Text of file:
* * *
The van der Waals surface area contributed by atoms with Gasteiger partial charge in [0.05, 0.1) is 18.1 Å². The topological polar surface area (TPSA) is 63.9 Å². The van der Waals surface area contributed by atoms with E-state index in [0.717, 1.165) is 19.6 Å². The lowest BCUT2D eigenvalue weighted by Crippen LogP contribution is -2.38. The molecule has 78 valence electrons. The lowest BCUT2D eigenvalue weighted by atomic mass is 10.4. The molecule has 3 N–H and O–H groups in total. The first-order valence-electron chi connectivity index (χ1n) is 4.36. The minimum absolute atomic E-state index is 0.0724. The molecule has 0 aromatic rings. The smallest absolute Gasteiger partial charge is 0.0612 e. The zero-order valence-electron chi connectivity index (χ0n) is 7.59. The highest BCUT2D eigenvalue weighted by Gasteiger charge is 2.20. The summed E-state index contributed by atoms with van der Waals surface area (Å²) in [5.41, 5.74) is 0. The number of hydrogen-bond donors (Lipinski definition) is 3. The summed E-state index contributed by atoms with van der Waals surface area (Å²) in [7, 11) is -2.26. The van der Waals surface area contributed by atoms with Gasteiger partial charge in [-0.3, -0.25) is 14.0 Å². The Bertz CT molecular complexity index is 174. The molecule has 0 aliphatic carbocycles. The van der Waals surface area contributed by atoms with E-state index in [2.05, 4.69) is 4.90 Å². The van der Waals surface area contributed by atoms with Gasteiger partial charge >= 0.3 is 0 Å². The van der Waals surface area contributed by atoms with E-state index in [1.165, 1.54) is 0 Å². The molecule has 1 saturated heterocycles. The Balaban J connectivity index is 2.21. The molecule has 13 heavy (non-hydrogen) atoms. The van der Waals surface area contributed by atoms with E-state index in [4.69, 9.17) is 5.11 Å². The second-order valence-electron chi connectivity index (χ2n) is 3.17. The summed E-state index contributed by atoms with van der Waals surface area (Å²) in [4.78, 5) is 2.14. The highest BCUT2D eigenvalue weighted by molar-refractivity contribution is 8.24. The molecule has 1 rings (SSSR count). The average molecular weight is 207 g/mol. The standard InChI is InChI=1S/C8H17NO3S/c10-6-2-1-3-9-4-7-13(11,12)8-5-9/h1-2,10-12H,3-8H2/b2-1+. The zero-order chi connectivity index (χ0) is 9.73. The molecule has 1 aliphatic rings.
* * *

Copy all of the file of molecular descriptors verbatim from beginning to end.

The van der Waals surface area contributed by atoms with Gasteiger partial charge in [0.05, 0.1) is 18.1 Å². The topological polar surface area (TPSA) is 63.9 Å². The van der Waals surface area contributed by atoms with E-state index in [0.717, 1.165) is 19.6 Å². The lowest BCUT2D eigenvalue weighted by Crippen LogP contribution is -2.38. The molecule has 78 valence electrons. The lowest BCUT2D eigenvalue weighted by atomic mass is 10.4. The molecule has 3 N–H and O–H groups in total. The first-order valence-electron chi connectivity index (χ1n) is 4.36. The minimum absolute atomic E-state index is 0.0724. The molecule has 0 aromatic rings. The smallest absolute Gasteiger partial charge is 0.0612 e. The zero-order valence-electron chi connectivity index (χ0n) is 7.59. The highest BCUT2D eigenvalue weighted by Gasteiger charge is 2.20. The summed E-state index contributed by atoms with van der Waals surface area (Å²) in [5.41, 5.74) is 0. The number of hydrogen-bond donors (Lipinski definition) is 3. The summed E-state index contributed by atoms with van der Waals surface area (Å²) in [7, 11) is -2.26. The van der Waals surface area contributed by atoms with Gasteiger partial charge in [-0.3, -0.25) is 14.0 Å². The Bertz CT molecular complexity index is 174. The molecule has 0 aliphatic carbocycles. The van der Waals surface area contributed by atoms with E-state index in [2.05, 4.69) is 4.90 Å². The van der Waals surface area contributed by atoms with Gasteiger partial charge >= 0.3 is 0 Å². The van der Waals surface area contributed by atoms with E-state index in [1.165, 1.54) is 0 Å². The molecule has 1 saturated heterocycles. The Balaban J connectivity index is 2.21. The molecule has 13 heavy (non-hydrogen) atoms. The van der Waals surface area contributed by atoms with E-state index in [4.69, 9.17) is 5.11 Å². The second-order valence-electron chi connectivity index (χ2n) is 3.17. The summed E-state index contributed by atoms with van der Waals surface area (Å²) in [4.78, 5) is 2.14. The highest BCUT2D eigenvalue weighted by molar-refractivity contribution is 8.24. The molecule has 1 rings (SSSR count). The average molecular weight is 207 g/mol. The standard InChI is InChI=1S/C8H17NO3S/c10-6-2-1-3-9-4-7-13(11,12)8-5-9/h1-2,10-12H,3-8H2/b2-1+. The zero-order chi connectivity index (χ0) is 9.73. The molecule has 1 aliphatic rings.